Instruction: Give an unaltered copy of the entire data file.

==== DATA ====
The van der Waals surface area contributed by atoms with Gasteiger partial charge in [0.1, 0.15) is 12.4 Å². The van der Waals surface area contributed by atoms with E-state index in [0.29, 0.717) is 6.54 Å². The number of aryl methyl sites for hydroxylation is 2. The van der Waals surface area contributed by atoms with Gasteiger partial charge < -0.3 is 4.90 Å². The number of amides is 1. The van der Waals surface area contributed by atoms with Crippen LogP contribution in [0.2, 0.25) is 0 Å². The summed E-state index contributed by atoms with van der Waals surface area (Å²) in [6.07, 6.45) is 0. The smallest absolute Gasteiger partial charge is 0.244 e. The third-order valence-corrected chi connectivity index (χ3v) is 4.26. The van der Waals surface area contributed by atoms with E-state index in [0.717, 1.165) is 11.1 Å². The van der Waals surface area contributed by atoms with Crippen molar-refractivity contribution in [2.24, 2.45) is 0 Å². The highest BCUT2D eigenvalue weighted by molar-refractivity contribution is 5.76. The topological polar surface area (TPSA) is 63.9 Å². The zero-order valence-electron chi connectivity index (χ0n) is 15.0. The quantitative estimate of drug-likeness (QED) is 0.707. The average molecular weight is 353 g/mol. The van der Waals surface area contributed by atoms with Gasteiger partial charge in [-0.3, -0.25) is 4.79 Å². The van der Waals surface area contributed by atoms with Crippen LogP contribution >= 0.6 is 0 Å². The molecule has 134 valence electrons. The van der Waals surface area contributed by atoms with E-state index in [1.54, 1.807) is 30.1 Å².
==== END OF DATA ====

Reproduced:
The van der Waals surface area contributed by atoms with Gasteiger partial charge in [0.1, 0.15) is 12.4 Å². The van der Waals surface area contributed by atoms with E-state index in [0.29, 0.717) is 6.54 Å². The number of aryl methyl sites for hydroxylation is 2. The van der Waals surface area contributed by atoms with Gasteiger partial charge < -0.3 is 4.90 Å². The number of amides is 1. The van der Waals surface area contributed by atoms with Crippen LogP contribution in [0.2, 0.25) is 0 Å². The summed E-state index contributed by atoms with van der Waals surface area (Å²) in [6.07, 6.45) is 0. The smallest absolute Gasteiger partial charge is 0.244 e. The third-order valence-corrected chi connectivity index (χ3v) is 4.26. The van der Waals surface area contributed by atoms with E-state index in [0.717, 1.165) is 11.1 Å². The van der Waals surface area contributed by atoms with Crippen molar-refractivity contribution in [2.24, 2.45) is 0 Å². The highest BCUT2D eigenvalue weighted by molar-refractivity contribution is 5.76. The topological polar surface area (TPSA) is 63.9 Å². The zero-order valence-electron chi connectivity index (χ0n) is 15.0. The quantitative estimate of drug-likeness (QED) is 0.707. The average molecular weight is 353 g/mol. The van der Waals surface area contributed by atoms with Gasteiger partial charge in [-0.3, -0.25) is 4.79 Å². The van der Waals surface area contributed by atoms with Crippen LogP contribution >= 0.6 is 0 Å². The molecule has 134 valence electrons. The van der Waals surface area contributed by atoms with E-state index in [1.54, 1.807) is 30.1 Å².